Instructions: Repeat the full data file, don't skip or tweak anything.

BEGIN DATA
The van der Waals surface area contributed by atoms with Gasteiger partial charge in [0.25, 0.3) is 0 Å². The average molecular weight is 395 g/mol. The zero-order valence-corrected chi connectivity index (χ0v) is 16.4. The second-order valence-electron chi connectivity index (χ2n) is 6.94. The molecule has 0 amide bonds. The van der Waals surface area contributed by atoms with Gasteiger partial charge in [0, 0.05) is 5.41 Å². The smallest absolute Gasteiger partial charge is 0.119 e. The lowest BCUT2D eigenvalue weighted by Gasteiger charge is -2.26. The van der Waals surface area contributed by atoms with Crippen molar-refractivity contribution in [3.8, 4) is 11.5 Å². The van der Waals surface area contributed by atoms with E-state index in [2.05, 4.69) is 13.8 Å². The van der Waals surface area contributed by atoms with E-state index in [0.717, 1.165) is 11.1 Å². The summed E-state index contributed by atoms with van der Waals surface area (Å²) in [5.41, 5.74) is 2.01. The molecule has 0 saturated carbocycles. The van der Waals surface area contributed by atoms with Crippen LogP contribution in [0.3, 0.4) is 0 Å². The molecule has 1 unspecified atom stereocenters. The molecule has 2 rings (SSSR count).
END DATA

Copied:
The van der Waals surface area contributed by atoms with Gasteiger partial charge in [0.25, 0.3) is 0 Å². The average molecular weight is 395 g/mol. The zero-order valence-corrected chi connectivity index (χ0v) is 16.4. The second-order valence-electron chi connectivity index (χ2n) is 6.94. The molecule has 0 amide bonds. The van der Waals surface area contributed by atoms with Gasteiger partial charge in [0, 0.05) is 5.41 Å². The smallest absolute Gasteiger partial charge is 0.119 e. The lowest BCUT2D eigenvalue weighted by Gasteiger charge is -2.26. The van der Waals surface area contributed by atoms with Crippen molar-refractivity contribution in [3.8, 4) is 11.5 Å². The van der Waals surface area contributed by atoms with E-state index in [2.05, 4.69) is 13.8 Å². The van der Waals surface area contributed by atoms with E-state index in [0.717, 1.165) is 11.1 Å². The summed E-state index contributed by atoms with van der Waals surface area (Å²) in [5.41, 5.74) is 2.01. The molecule has 0 saturated carbocycles. The van der Waals surface area contributed by atoms with Crippen LogP contribution in [0.3, 0.4) is 0 Å². The molecule has 1 unspecified atom stereocenters. The molecule has 2 rings (SSSR count).